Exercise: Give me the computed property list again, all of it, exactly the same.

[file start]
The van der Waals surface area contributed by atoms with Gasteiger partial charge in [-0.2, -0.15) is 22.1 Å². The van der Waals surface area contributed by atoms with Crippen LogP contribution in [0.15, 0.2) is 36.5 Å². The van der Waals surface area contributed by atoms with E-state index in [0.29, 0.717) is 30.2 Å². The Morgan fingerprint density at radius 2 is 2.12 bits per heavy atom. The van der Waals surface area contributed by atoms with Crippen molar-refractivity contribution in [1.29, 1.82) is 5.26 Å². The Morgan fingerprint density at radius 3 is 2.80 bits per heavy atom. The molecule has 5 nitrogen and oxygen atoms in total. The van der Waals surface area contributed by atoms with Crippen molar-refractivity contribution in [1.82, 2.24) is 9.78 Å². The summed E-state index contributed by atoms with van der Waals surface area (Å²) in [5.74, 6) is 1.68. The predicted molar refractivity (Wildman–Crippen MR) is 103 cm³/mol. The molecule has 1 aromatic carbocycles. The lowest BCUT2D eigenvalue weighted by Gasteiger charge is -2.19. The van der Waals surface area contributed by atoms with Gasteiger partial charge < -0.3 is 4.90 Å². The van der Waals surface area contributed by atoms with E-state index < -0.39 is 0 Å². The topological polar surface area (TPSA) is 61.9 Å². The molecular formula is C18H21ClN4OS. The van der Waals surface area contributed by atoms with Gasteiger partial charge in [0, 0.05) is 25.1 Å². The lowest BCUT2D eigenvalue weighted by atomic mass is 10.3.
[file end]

The van der Waals surface area contributed by atoms with Gasteiger partial charge in [-0.2, -0.15) is 22.1 Å². The van der Waals surface area contributed by atoms with Crippen LogP contribution in [0.15, 0.2) is 36.5 Å². The van der Waals surface area contributed by atoms with E-state index in [0.29, 0.717) is 30.2 Å². The Morgan fingerprint density at radius 2 is 2.12 bits per heavy atom. The van der Waals surface area contributed by atoms with Crippen molar-refractivity contribution in [1.29, 1.82) is 5.26 Å². The Morgan fingerprint density at radius 3 is 2.80 bits per heavy atom. The molecule has 5 nitrogen and oxygen atoms in total. The van der Waals surface area contributed by atoms with Crippen molar-refractivity contribution in [1.82, 2.24) is 9.78 Å². The summed E-state index contributed by atoms with van der Waals surface area (Å²) in [5.74, 6) is 1.68. The predicted molar refractivity (Wildman–Crippen MR) is 103 cm³/mol. The molecule has 1 aromatic carbocycles. The lowest BCUT2D eigenvalue weighted by Gasteiger charge is -2.19. The van der Waals surface area contributed by atoms with Gasteiger partial charge < -0.3 is 4.90 Å². The van der Waals surface area contributed by atoms with E-state index < -0.39 is 0 Å². The topological polar surface area (TPSA) is 61.9 Å². The molecular formula is C18H21ClN4OS. The van der Waals surface area contributed by atoms with Gasteiger partial charge in [0, 0.05) is 25.1 Å². The lowest BCUT2D eigenvalue weighted by atomic mass is 10.3.